Recovering from substance abuse and addiction isn’t an overnight process. You don’t merely complete detox and then go on your way — not if you want the effects of detoxification to last, that is. An estimated 23.5 million Americans were in recovery from addiction as of March 2012, per the Partnership for Drug-Free Kids. Unfortunately, this makes up only a small number of those who need treatment for an addiction. In 2012, the National Institute on Drug Abuse reported that 23.1 million people were addicted to an illicit substance or alcohol and only 2.5 million sought help for their problem.
Recovery isn’t just about willpower, medications, and the avoidance of triggers; it’s much more than that. While you’re far more likely to remain abstinent if you avoid people who use and places where drug or alcohol abuse is prevalent, it’s only part of the equation. There are other things you can do to boost your chances of success, including:
- Support groups
- Spiritual practices and evolution
- Balanced nutrition
Hormones and exercise
When you introduce physical activity as a means of coping with recovery, various things happen in your body. Endorphins play a big role in keeping us motivated, lively, and happy. In their absence, we may feel sullen, moody, tired, or depressed. Exercise also aids in diminishing drug cravings. In one Vanderbilt University study of 12 students, marijuana cravings and use were decreased by over 50 percent after engaging in treadmill workouts that were 10-30 minutes long over a span of two weeks’ time.
Dopamine is severely affected by many drugs as dopamine receptors can be damaged or destroyed. It can take years for pleasure centers to activate again via these receptors, as they must slowly heal and rebuild over time.
Serotonin is another hormone that ramps up reward centers and makes you feel better. Exercise is a fantastic way of boosting serotonin without the help of antidepressants like selective serotonin reuptake inhibitors. Many drugs and alcohol inhibit serotonin levels, leading users to feel down and depressed after the high wears off.
Some of the most common mental illnesses among substance abusers are bipolar disorder, depression, and anxiety disorders. Exercise works to improve the mood of some with mental illness by combating the symptoms they feel. Since exercise brings more energy to those who partake in it, it can help to combat the incessant fatigue and lethargy that come with chronic depression and anxiety.
Many treatment facilities now incorporate exercise and structured diets into their treatment plans. The goal is not only to promote better moods as a conduit for warding off relapse but to also return the individual to society and life with a mindset that encourages positive choices and leaves the individual feeling whole. With regular exercise, a recovering addict can improve circulation, heart rate, appetite, sleep schedules, stress levels, cognitive abilities, and more.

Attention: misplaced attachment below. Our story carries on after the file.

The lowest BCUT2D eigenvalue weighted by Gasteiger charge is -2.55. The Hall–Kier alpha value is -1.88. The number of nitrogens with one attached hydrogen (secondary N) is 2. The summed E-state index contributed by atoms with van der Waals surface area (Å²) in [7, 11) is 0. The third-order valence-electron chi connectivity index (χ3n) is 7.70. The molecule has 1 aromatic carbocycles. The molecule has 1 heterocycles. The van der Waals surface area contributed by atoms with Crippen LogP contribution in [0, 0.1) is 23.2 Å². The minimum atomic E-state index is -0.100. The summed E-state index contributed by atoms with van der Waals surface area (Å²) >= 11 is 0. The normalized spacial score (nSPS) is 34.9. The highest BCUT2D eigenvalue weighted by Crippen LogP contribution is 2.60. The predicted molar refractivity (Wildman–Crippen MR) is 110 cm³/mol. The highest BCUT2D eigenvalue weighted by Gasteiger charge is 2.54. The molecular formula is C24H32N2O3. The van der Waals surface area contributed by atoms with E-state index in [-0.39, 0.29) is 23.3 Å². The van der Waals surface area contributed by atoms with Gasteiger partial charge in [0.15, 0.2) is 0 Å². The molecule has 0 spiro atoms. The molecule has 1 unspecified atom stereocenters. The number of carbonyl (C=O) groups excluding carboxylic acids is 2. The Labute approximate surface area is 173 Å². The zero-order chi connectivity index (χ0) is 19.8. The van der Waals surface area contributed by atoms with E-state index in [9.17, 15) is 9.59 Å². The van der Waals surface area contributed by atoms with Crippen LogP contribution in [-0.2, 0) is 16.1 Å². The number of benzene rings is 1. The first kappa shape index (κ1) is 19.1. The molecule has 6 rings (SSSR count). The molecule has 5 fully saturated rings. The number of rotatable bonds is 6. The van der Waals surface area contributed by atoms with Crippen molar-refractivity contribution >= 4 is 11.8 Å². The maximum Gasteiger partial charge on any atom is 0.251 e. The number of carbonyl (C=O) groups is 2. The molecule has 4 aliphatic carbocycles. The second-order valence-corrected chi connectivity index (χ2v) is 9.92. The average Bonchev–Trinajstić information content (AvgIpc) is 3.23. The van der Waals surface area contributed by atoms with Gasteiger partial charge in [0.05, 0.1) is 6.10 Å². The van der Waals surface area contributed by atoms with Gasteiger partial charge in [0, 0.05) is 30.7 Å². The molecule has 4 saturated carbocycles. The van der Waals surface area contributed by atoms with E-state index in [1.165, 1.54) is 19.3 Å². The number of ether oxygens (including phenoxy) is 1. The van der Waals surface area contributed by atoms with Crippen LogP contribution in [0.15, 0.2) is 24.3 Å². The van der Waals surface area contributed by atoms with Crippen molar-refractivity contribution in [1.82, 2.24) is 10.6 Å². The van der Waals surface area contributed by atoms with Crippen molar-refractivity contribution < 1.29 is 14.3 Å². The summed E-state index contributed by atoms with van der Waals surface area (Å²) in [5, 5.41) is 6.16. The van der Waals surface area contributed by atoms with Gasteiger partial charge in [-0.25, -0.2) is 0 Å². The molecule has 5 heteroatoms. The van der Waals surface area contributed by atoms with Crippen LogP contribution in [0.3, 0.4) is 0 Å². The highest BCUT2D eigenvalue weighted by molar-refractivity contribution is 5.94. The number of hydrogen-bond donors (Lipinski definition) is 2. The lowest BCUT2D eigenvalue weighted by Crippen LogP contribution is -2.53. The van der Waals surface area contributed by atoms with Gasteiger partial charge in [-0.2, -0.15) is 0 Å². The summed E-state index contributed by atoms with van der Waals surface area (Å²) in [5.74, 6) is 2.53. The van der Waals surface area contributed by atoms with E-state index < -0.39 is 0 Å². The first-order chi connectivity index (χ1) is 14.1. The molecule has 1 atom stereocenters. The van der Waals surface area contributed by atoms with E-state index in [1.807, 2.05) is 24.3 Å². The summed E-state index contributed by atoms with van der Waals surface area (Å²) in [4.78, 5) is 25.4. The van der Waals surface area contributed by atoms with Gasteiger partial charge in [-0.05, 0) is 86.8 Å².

Think for a moment about all of the people who have been brave enough to step forward and ask for help. Consider the reasons they entered treatment and how much better they are faring on the other side of addiction — in recovery.
Among those who sought treatment in 2012, 16.4 percent were in rehab for addiction to heroin and 9.4 percent for addiction to other opioids — like prescription pain relievers — and synthetic drugs like bath salts and spice, per the Inter-University Consortium for Political and Social Research.
Another 6.9 percent sought help for a stimulant addiction to drugs like cocaine and 6.7 percent for methamphetamine, the IUCPSR reports. According to the Substance Abuse and Mental Health Services Administration, 17 percent were in treatment for marijuana addiction. Alcohol certainly represents the largest number of addicts in rehab, with 21 percent of 2012 admissions being for alcohol alone and 18 percent accounting for alcohol plus a secondary drug, SAMHSA notes. Each of these individuals left rehab with a goal of staying sober and the majority of them did not. The more comprehensive the treatment plan, the better one’s chances at a sustained sobriety.
While exercise and diet are not addiction treatment methods on their own, they can be part of a comprehensive recovery plan. In addition, some research now points toward exercise being a beneficial prevention tactic for drug and alcohol abuse. One NBC News report details a study in which youths and teenagers who engaged in exercise on a daily basis were 50 percent less likely to smoke than their peers who didn’t exercise daily, and they were 40 percent less likely to try marijuana.
Ultimately, a well-rounded and balanced life is the best way to bolster one’s recovery, and exercise is part of that.
Call The Recovery Village today to learn how to take the first step on your recovery journey.